Spiritual young adults are pretty fun to work with.  They are kind of like Timothy in the Bible. With someone like Timothy, what do you have? You have someone who is faithful, who is dependable, who is ready to serve.  Yes, he still needs a lot of encouragement and specific instructions, but they are moving.  They have been tested a bit, and have come through.

Spiritual young adults are usually pretty zealous, God-centered, other-centered, mission-minded, they are much more independent, though sometimes maybe a little bit too competitive, and they sometimes lose sight of the big picture. 

They might have to be warned, like Paul does Timothy, to flee youthful passions, and especially the passion to argue about things that don’t matter.  They can get drawn into silly discussions.  They sometimes can be a little naïve about the ministry, and need someone to come in and say, hey, understand this, in the last days, there is going to be difficulty.

But at the end of the day spiritual young adults want to glorify God and they want to serve others.  Now, they may tend to feel too much responsibility for how others respond.  If they respond well, they struggle with pride and if they respond poorly, they are overwhelmed with discouragement. 

They want to use their abilities for the glory of God, but they don’t always think very clearly about the best way to use those abilities.  They will sometimes grow pretty discouraged when things don’t go exactly the way they would like.

You might hear them say things like:

“I love my church and man, I hope I can help others come and join with us.”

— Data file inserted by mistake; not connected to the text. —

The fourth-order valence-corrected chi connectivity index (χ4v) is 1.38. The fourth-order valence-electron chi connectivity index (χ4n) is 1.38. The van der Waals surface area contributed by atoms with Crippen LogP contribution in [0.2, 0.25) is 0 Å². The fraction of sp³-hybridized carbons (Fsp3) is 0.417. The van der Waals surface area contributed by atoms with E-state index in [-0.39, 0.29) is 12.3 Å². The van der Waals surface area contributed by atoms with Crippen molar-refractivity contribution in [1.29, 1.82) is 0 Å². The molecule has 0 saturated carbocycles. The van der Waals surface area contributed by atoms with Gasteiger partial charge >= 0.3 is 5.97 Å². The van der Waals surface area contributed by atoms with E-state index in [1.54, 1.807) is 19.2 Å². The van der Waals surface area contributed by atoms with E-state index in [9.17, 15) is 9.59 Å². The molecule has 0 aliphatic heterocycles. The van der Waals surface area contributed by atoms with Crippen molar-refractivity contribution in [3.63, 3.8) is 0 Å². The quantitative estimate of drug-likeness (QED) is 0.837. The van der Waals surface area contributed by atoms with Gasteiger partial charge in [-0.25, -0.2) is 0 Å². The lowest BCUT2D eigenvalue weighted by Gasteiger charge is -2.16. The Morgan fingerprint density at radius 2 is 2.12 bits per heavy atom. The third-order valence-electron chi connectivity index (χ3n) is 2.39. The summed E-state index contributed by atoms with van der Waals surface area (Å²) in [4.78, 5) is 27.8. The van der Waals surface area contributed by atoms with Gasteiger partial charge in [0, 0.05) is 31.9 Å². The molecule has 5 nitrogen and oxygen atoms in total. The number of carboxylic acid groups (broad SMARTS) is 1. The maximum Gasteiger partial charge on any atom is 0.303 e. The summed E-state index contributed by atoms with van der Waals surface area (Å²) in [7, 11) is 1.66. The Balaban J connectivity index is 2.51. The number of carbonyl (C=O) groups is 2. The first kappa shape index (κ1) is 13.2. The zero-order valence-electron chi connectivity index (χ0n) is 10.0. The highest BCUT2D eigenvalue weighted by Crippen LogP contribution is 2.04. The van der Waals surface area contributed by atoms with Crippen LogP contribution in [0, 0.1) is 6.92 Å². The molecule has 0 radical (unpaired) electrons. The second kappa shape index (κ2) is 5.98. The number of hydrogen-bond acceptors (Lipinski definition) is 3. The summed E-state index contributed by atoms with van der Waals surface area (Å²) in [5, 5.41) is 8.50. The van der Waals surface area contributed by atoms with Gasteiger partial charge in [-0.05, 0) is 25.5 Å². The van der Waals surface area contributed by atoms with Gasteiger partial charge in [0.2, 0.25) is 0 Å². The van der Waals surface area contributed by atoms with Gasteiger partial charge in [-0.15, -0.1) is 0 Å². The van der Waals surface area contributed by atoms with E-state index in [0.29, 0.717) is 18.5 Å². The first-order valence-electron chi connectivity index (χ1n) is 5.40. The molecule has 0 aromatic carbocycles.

“I am praying for these people.  I love them and I want to see them grow.”

“I think I could lead a small group with a little help.  I have some friends I have been witnessing to and I think they would be willing to get together and talk about the Bible.”

“Joe and Susan missed church today.  I think I am going to call just to make sure they are o.k.  If I found out they are sick, I am going to make a plan to see if we can make meals for them.  I will start.”  

“I never knew ministry could be this difficult.  Man, I want to serve God, but I am getting discouraged.”

“Oh, I just came back from the Christian book store and I can’t believe all the error that I saw there.  We have got to do something about this!”

“I was reading the Bible today and I came across something that’s really humbling me.”

“I noticed we don’t have a children’s ministry at the church and I love children.  I would like to learn how to help this ministry get started.  Will you teach me?  What can I do?”